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Peoples' $720M purchase of Equitable Gas approved by state regulators

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Company breakdown

EQT Corp.

Annual revenue: $1.64 billion

Net income: $479.77 million

Executives: David L. Porges, CEO; Philip P. Conti, senior vice president and CFO

Businesses: Natural gas production, transmission and utility

Employees: 1,800

Peoples Natural Gas Co.*

Annual revenue: $400 million

Net utility income: $59.2 million

Executives: Morgan K. O'Brien, CEO

Businesses: Natural gas utility

Employees: 965

*As reported to the state Public Utility Commission

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By John D. Oravecz
Thursday, Nov. 14, 2013, 2:27 p.m.
 

State regulators approved the sale of Equitable Gas Co. to Peoples Natural Gas Co. on Thursday, removing one of the final hurdles to a deal that will make Peoples the largest gas utility in Pennsylvania.

The state Public Utility Commission approved the $720 million deal, announced in December, by a 5-0 vote. If completed, North Shore-based Peoples would distribute natural gas to about 660,000 customers in 19 Pennsylvania counties, West Virginia and Kentucky.

A settlement approved by the PUC will cap Peoples' existing base rates until 2018 and is expected to save millions by combining operations and avoiding replacement of some pipelines. But Commissioner James H. Cawley warned that some terms could increase the wholesale cost of natural gas that Peoples passes on to consumers.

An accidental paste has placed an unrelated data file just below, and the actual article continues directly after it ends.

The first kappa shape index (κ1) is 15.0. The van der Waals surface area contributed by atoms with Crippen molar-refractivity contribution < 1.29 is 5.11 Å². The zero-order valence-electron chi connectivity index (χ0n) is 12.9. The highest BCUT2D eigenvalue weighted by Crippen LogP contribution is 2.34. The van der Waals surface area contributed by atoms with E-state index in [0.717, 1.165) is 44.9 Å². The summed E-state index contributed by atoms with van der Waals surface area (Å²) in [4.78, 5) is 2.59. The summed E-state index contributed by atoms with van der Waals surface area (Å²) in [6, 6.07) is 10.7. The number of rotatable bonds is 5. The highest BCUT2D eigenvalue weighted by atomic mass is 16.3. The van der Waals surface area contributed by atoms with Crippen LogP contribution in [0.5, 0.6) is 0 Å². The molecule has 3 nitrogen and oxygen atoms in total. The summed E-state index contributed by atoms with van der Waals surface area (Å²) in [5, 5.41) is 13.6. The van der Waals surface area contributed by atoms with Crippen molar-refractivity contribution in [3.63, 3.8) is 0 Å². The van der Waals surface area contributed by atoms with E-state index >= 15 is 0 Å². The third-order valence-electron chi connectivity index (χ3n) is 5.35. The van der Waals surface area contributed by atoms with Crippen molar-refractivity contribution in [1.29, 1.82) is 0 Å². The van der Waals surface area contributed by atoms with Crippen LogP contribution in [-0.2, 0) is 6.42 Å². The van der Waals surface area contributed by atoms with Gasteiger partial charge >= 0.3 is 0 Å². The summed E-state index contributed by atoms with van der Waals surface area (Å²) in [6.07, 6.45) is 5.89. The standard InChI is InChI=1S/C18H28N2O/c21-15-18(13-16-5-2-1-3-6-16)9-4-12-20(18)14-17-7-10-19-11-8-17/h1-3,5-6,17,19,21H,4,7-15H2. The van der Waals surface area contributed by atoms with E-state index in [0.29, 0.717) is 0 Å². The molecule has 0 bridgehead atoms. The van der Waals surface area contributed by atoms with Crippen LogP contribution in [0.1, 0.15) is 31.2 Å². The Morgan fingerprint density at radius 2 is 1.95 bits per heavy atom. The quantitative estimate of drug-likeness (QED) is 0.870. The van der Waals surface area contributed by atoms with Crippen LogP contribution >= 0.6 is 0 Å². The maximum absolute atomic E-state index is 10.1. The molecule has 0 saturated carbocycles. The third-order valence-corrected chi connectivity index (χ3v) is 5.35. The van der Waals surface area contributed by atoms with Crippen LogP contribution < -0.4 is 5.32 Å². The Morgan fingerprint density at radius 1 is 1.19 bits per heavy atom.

The transaction requires Peoples to purchase wholesale gas from Downtown-based EQT Corp., the parent of Equitable Gas, in place of current supplier Dominion Transmission Inc., Cawley said.

Traditionally, “Peoples was successful in providing gas supply service over 30 percent less expensively than Equitable,” Cawley said in a statement. EQT's transmission system lacks the same level of “competitive pricing” as the Dominion system, he said, and the deal “will tether Peoples” to EQT.

Peoples Gas spokesman Barry Kukovich called Cawley's concerns “prudent” and said People's will get more wholesale gas from EQT. But consumers can look for a better deal from alternative suppliers, and 33 percent of Peoples' current customers select such suppliers who offer better deals. An EQT spokesman could not be reached.

“We are pleased with the PUC's decision, and it is an important step in the merger,” Kukovich said. “We hope it can be completed by the end of the year.”

Approval is needed from the Federal Energy Regulatory Commission, he said. The Federal Trade Commission and regulators from West Virginia and Kentucky have approved it. The companies must wait 30 days after the PUC approval to close the transaction to allow for final appeals.

“In my view, the merger represents a win for consumers,” Commissioner Pamela A. Witmer said in a statement.

Combining operations of Peoples and Equitable will save an estimated $10 million to $20 million a year. The combined company will save an estimated $162 million in pipeline replacement costs in areas where both have lines, sometimes running parallel. Such savings will lower consumer rates.

The sale would allow EQT to invest in its rapidly growing natural gas drilling, pipeline and compressor station interests, particularly in the Marcellus shale, and permit Peoples to concentrate on its core business of local gas distribution to residential, commercial and industrial customers.

John D. Oravecz is a staff writer for Trib Total Media. He can be reached at 412-320-7882 or joravecz@tribweb.com.

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